OK so that is close to a hornbook style rule, right. Unfortunately even here there is room for argument.
Whenever a court discusses a FAPE issue, it invariably quotes Rowley, as it should. But then some circuits state the standard as meaningful educational benefit; whereas some state the standard as some educational benefit. Many have argued that the latter standard is higher.
This issue hit the fan in a Tenth Circuit decision issued last Tuesday. The case is Endrew F by Joseph F & Jennifer F v. Douglas County Sch Dist RE-I 115 LRP 39422 (10th Cir. 8/25/2015). In this case, the parents urged the Court to adopt the "higher" meaningful benefit standard. The court analyzed the issue and decided to apply the some educational benefit standard.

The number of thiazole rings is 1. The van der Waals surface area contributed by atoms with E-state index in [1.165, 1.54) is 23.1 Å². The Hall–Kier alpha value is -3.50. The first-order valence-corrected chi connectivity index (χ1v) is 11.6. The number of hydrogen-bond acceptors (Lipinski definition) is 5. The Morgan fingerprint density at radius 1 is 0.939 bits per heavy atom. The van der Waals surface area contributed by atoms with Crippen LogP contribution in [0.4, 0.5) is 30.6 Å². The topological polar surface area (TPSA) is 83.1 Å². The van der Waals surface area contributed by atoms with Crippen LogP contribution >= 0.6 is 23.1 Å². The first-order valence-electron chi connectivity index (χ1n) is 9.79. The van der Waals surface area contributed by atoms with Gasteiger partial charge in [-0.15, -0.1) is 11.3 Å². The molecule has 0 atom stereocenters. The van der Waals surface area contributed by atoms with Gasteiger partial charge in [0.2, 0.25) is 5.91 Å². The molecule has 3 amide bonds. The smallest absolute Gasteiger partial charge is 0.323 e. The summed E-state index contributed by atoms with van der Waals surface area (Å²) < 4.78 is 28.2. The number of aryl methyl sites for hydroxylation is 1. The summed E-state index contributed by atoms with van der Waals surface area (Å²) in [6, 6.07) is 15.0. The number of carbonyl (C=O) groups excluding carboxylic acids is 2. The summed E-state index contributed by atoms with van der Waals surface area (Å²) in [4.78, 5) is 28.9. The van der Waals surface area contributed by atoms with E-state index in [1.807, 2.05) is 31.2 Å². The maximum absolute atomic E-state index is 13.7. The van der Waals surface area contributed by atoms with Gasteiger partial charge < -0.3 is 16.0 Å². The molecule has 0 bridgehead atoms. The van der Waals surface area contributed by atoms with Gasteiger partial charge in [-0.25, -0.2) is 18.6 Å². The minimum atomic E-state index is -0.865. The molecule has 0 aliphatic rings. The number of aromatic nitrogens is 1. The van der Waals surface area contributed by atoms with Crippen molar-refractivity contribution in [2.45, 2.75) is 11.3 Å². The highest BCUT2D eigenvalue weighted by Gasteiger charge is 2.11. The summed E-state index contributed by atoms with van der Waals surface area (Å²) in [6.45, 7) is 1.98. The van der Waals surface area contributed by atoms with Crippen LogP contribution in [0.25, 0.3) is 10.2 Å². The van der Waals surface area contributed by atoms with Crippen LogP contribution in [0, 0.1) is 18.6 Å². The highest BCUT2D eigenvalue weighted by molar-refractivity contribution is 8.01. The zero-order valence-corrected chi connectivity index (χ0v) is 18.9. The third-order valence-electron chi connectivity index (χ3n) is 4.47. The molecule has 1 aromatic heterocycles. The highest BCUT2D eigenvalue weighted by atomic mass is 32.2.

The thing is that I don't think that the practical applications of the standard are different whether called meaningful or not. The Supreme Court has spoken on the FAPE standard, and the circuit courts of appeal are not free to adopt a higher standard. In our system the Supremes get the final word. The Rowley standard is the law. Period.
Also I don't see much difference in how the standard is applied on a given set of facts, regardless of whether the term meaningful is added by the courts. The result is really the same for all practical purposes. Indeed, the Tenth Circuit hinted at this problem in its opinion. (The cool stuff is always in the footnotes.) In footnote number 8, the court noted that the difference between meaningful benefit and some benefit is not clear. I agree completely.
You can and should read the Tenth Circuit's opinion here. This argument will come up again.
So what do you think? What the heck is the FAPE standard? And can't we agree on anything?